I Get By With A LOTTA Help From My Friends

So NOT the post I thought I would be writing next, but this has been weighing heavy on my heart…

I am blessed to have worked with several educators for consecutive years. This is a true gift, for as a consultant I could be hired and fired at anytime. I treasure the relationships I have with so many educators, as they are in THERE doing awesome work with children, yet still wanting to learn. They fuel my soul, and make me want to give my very all PLUS more when I collaborate with them.

Last week I was working with Special Education teachers and Paraprofessionals. This is unique, as the District feels strongly that their Paraprofessionals should get the same trainings (as they often do the one-on-one work with the kiddos). The elementary team is near and dear to my heart, since my own child has Dyslexia and I tutor many kiddos that have learning disabilities.

During the morning break, one of the teachers came to me and suggested what I would like to call a “duh” moment. Should have already been something I knew, but didn’t. She suggested that, instead of naming our kids as “Autistic Kids” or “Dyslexic Kids”, might I restate it as “Kids with Autism” or “Kids with Dyslexia”?

“The Disability isn’t what defines them.”

Damn.

Absolutely I should rethink my language. Absolutely I need to rethink how I refer to a certain group of students. ABSOLUTELY it does NOT define them!

I love that this amazing person came to me and called me out (privately). I love that I have friends that will tell me when I need to rethink and consider different options.

Consider your cadre of teacher friends. Do you feel like they will call you out when needed? Support you, yet let you know when you can do better? BE BETTER? If not, get a new group of teacher friends!

Thanks, Rachel. You make me want to be a better human.

I Get By With A LOTTA Help From My Friends

It’s The Little Things…Writing Notes

When I took Chris to register for Kinder, he was terrified. He looked right at the Vice Principal and told her he would NEVER come to this school. I was mortified and heart broken. How could my child (coming from MEEEEEEE!!!!) be so fearful of school??? Was I in for days of tears and refusals to get up to go?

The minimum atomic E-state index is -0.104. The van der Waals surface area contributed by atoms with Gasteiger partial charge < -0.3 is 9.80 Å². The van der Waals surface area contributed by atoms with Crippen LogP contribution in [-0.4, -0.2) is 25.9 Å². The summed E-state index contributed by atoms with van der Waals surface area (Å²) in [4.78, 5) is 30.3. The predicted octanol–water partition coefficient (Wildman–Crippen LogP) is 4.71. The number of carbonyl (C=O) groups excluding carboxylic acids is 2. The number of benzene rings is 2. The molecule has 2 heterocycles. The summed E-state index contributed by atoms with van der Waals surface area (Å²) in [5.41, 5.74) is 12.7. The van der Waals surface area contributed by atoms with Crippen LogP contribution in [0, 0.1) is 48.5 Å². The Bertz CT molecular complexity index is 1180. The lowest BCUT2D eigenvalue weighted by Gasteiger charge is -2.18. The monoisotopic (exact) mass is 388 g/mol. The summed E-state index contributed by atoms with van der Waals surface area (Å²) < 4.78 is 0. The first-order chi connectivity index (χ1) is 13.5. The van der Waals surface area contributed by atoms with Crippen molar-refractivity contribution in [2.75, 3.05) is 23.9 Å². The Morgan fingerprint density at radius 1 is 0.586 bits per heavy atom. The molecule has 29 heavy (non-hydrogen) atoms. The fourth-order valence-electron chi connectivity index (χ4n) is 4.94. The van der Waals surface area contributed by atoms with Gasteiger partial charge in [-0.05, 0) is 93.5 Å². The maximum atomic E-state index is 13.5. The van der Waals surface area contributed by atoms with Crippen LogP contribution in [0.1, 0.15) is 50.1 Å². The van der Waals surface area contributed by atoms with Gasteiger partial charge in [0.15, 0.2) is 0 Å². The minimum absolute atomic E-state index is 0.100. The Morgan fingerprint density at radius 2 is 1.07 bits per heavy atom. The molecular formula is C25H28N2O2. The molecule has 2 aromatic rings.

Fortunately, we were blessed with the most AMAZING Kindergarten teacher.  The first week of school she sent home a note to Chris. note 1 It was the first thing he handed me (all crumpled and loved on) that afternoon. He was so proud that his teacher wrote HIM a note. He asked me to read it again and again, and taped it to his wall near his bed.  This note takes him through the good and the bad; the ‘easy’ and the challenging. I have heard him read this note over and over (when he was busted and in time-out!). This note has carried him through the year.

We have since received numerous notes from his teacher, all as important to him as the first. This one hangs on our fridge as a celebration for his daily counting to learn up to 100! When he struggles with sight words, counting by 5’s, or any rote memorization, we look at that note as a reminder that all things take time to learn. Note 2

Note 3Is it just Chris that loves a little note? Nope. Fast forward to his recent eval for speech. I will be honest. It was a lot of pages expressing a lot of jargon that I forgot the minute I was done reading, except for the part on the back of the eval… I am still teary-eyed when I reread it.  At the end of the day, at the end of the struggles he has, my boy is a good person, and someone noticed.

In this electronic age, let us not forget the little things, like hand-written notes. Why are notes so important? It is unique; someone took time out of their day to physically express something to another person. It expresses that you matter so much that, instead of texting or emailing (which could be a cut/paste), someone took the time to individualize and express thoughts just for you. Wow.

So let’s each commit to writing one note this week:

  • Put a post-it note in your child’s (or students’) lunch or binder letting him/her know how much you care for them
  • Put a note in your significant other’s car specifically telling him/her one kind thought
  • With this being Teacher Appreciation Week for so many districts, send a note letting your child’s teacher know how much they mean to you and your child
  • Mother’s Day (wink…wink…nudge…nudge…) doesn’t have to be just the kids making handmade cards. Let a mama know how much they mean to YOU
  • Put a kind thought on a random door, car, locker, etc.

 

It’s The Little Things…Writing Notes